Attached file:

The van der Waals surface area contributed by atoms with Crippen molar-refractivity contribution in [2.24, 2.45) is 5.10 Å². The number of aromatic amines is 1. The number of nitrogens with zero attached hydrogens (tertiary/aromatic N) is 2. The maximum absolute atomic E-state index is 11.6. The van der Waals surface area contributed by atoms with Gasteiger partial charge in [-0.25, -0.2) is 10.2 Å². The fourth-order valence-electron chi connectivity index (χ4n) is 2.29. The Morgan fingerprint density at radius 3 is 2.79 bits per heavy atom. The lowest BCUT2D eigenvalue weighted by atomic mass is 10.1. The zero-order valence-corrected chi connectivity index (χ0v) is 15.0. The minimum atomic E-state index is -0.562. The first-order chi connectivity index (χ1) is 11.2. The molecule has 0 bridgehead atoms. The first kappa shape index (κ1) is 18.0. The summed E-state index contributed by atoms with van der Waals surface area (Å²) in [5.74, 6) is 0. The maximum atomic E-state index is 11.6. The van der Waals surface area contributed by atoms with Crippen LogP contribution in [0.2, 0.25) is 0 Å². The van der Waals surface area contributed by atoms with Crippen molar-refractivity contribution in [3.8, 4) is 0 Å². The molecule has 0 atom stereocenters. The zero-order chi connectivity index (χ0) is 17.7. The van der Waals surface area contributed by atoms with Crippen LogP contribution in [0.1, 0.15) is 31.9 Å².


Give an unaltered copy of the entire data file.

The van der Waals surface area contributed by atoms with Crippen molar-refractivity contribution in [2.24, 2.45) is 5.10 Å². The number of aromatic amines is 1. The number of nitrogens with zero attached hydrogens (tertiary/aromatic N) is 2. The maximum absolute atomic E-state index is 11.6. The van der Waals surface area contributed by atoms with Gasteiger partial charge in [-0.25, -0.2) is 10.2 Å². The fourth-order valence-electron chi connectivity index (χ4n) is 2.29. The Morgan fingerprint density at radius 3 is 2.79 bits per heavy atom. The lowest BCUT2D eigenvalue weighted by atomic mass is 10.1. The zero-order valence-corrected chi connectivity index (χ0v) is 15.0. The minimum atomic E-state index is -0.562. The first-order chi connectivity index (χ1) is 11.2. The molecule has 0 bridgehead atoms. The first kappa shape index (κ1) is 18.0. The summed E-state index contributed by atoms with van der Waals surface area (Å²) in [5.74, 6) is 0. The maximum atomic E-state index is 11.6. The van der Waals surface area contributed by atoms with Crippen LogP contribution in [0.2, 0.25) is 0 Å². The van der Waals surface area contributed by atoms with Crippen molar-refractivity contribution in [3.8, 4) is 0 Å². The molecule has 0 atom stereocenters. The zero-order chi connectivity index (χ0) is 17.7. The van der Waals surface area contributed by atoms with Crippen LogP contribution in [0.1, 0.15) is 31.9 Å².